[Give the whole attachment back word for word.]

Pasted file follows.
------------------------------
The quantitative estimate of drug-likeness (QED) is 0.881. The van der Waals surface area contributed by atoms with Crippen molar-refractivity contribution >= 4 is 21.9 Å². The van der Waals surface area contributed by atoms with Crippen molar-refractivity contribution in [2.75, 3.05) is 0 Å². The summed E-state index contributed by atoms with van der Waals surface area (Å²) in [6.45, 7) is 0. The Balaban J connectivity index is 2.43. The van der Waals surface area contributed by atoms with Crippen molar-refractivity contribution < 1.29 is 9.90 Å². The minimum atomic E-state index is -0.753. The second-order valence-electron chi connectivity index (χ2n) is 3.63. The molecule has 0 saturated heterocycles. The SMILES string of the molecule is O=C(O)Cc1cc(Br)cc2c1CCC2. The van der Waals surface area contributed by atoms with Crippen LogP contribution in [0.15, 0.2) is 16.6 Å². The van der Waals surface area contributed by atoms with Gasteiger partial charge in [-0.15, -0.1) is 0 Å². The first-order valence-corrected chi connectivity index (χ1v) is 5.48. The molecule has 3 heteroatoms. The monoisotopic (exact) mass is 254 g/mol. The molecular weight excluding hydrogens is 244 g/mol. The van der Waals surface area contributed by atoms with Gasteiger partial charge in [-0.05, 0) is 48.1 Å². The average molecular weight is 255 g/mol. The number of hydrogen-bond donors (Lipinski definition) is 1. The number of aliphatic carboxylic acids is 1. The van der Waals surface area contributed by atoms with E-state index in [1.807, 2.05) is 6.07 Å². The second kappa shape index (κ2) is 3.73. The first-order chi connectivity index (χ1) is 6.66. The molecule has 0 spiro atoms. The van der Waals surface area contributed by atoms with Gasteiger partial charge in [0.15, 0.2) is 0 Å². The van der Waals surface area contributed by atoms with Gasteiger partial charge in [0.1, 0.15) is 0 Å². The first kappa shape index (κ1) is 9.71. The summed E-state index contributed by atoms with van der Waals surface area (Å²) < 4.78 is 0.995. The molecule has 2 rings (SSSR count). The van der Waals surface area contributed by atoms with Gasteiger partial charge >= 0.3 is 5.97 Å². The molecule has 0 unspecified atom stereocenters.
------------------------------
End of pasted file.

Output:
The quantitative estimate of drug-likeness (QED) is 0.881. The van der Waals surface area contributed by atoms with Crippen molar-refractivity contribution >= 4 is 21.9 Å². The van der Waals surface area contributed by atoms with Crippen molar-refractivity contribution in [2.75, 3.05) is 0 Å². The summed E-state index contributed by atoms with van der Waals surface area (Å²) in [6.45, 7) is 0. The Balaban J connectivity index is 2.43. The van der Waals surface area contributed by atoms with Crippen molar-refractivity contribution < 1.29 is 9.90 Å². The minimum atomic E-state index is -0.753. The second-order valence-electron chi connectivity index (χ2n) is 3.63. The molecule has 0 saturated heterocycles. The SMILES string of the molecule is O=C(O)Cc1cc(Br)cc2c1CCC2. The van der Waals surface area contributed by atoms with Crippen LogP contribution in [0.15, 0.2) is 16.6 Å². The van der Waals surface area contributed by atoms with Gasteiger partial charge in [-0.15, -0.1) is 0 Å². The first-order valence-corrected chi connectivity index (χ1v) is 5.48. The molecule has 3 heteroatoms. The monoisotopic (exact) mass is 254 g/mol. The molecular weight excluding hydrogens is 244 g/mol. The van der Waals surface area contributed by atoms with Gasteiger partial charge in [-0.05, 0) is 48.1 Å². The average molecular weight is 255 g/mol. The number of hydrogen-bond donors (Lipinski definition) is 1. The number of aliphatic carboxylic acids is 1. The van der Waals surface area contributed by atoms with E-state index in [1.807, 2.05) is 6.07 Å². The second kappa shape index (κ2) is 3.73. The first-order chi connectivity index (χ1) is 6.66. The molecule has 0 spiro atoms. The van der Waals surface area contributed by atoms with Gasteiger partial charge in [0.15, 0.2) is 0 Å². The van der Waals surface area contributed by atoms with Gasteiger partial charge in [0.1, 0.15) is 0 Å². The first kappa shape index (κ1) is 9.71. The summed E-state index contributed by atoms with van der Waals surface area (Å²) < 4.78 is 0.995. The molecule has 2 rings (SSSR count). The van der Waals surface area contributed by atoms with Gasteiger partial charge >= 0.3 is 5.97 Å². The molecule has 0 unspecified atom stereocenters.